Laughing, Morgan explains that there are two types of sexologists. “There are clinical sexologists, who study psychology, then do a post-grad focused solely on sex. And then there’s me, a somatic sexologist, which means I actually work with the body, human sexual behaviours, neuro-science, and how we integrate the mind and body into sex. Because, really, it’s a full-body experience – we aren’t just working with the mind. Being a sexologist, which I first discovered about four years ago, is my true calling.

“I’ve always been really passionate about women’s bodies and how we should be comfortable in our own skin. How we should be loud and proud about how and when we are doing it, when we are bleeding, our experiences, the damage shame can bring to a sexual relationship… A lot of my clients are sitting in a lot of sexual shame from childhood.”

Morgan says one of her “most empowering sexual experiences” was when she had sex while on her period. “I felt truly and fully like a woman.”

As for Sharyn? “My most awesome sexual experience is any time I’m drunk!” she jokes. “But seriously, it was a post-baby couple’s getaway with Bryce – sunshine, balcony, cocktails… I’m pretty sure people were watching, but I just didn’t care. It was so hot!”

Smiling, Morgan insists, “There is nothing I wouldn’t do. I’ll try anything once, within the realms of legality. You have to evolve and grow, and you need to be willing to explore every ounce of yourself that may bring pleasure.”

“My taboo is butt stuff,” adds Sharyn. “None whatsoever. It’s a no. There are lots of things I can do with my vagina, thanks very much!”

Morgan admits she uses her experience in a toxic past relationship to help clients with their issues. She explains, “I was with a narcissist, someone who completely gaslighted me. It gave me a real fright and I came away very hurt – my soul, body and nervous system were really shaken.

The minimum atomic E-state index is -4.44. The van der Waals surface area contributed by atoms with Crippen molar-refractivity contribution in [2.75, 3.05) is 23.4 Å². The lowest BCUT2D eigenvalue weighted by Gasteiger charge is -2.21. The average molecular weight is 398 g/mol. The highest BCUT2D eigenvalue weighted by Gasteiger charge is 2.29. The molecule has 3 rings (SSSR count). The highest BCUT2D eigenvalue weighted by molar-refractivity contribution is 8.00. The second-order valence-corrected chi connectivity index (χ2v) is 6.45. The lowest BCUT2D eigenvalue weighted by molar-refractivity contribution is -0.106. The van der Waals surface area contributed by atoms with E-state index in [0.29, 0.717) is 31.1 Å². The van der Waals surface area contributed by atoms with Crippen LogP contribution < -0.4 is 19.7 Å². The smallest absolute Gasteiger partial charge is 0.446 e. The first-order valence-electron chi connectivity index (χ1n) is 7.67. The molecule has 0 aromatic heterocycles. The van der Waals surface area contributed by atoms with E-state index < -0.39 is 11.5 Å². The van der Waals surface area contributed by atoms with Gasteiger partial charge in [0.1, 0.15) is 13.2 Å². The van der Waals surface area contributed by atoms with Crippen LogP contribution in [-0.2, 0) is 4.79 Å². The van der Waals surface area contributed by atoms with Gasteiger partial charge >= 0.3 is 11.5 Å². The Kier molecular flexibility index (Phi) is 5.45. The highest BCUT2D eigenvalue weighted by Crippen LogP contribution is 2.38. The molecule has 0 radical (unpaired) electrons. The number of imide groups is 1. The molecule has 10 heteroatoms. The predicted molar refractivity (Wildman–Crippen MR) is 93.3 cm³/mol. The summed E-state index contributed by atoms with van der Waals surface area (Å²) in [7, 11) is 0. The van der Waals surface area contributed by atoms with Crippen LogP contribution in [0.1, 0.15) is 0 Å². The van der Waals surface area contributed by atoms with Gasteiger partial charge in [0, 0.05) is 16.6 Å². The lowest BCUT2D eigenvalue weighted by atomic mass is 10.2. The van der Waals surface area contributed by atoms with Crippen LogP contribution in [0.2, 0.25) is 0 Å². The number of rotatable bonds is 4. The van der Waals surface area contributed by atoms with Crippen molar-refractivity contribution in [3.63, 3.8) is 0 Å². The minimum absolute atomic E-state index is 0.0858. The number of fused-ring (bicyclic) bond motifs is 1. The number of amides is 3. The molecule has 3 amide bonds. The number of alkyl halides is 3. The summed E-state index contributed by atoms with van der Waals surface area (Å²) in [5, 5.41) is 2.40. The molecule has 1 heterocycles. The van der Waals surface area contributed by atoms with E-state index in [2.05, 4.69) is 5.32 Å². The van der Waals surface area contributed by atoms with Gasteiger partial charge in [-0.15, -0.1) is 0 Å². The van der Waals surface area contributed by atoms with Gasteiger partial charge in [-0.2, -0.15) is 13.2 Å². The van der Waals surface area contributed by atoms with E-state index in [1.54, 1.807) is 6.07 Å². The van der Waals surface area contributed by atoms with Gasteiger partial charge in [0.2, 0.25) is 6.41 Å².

“Experiences like that taught me what I don’t want in a partner and now I feel like I have a strong sense for guiding people through that. What I’ve been through has deepenedmy work with women, holding them in a safer space.”

The fun pair can’t wait to share their knowledge and experience with readers

Morgan has been single for a year, saying, “Now I’m focused on myself, I’m truly happy. I don’t have that ongoing loneliness as I fill my own cup. Although I’m searching for a deep soul connection, I’m having the best sex of my life… with myself.”

She has a collection of toys in a special draw at home. “Sex toys are amazing, especially for time-poor people to experience new things,” she tells. “I don’t do porn. It’s so unrealistic and women are treated like objects. Typical pornography, which a lot of men are addicted to, is just not real.”

Coming up with the topics for The Trainee Sexologist and now the new column takeslots of planning and hours of conversation about bonking, says Sharyn. She adds, “We also ask radio listeners what they want to hear about. We keep conversations topical, but it’s still got to be fun and non-intimidating. We don’t want people to feel uncomfortable with sex chat.

“We’ve been covering off a lot of things that we know will be helpful, opening up positive conversations that people weren’t having before. Now our followers are talking about sex toys and going off shopping for sassy items together, perhaps even raising trauma from past relationships openly. We just want to encourage people to be more confident and less shamed about sex. It always comes back to communication.”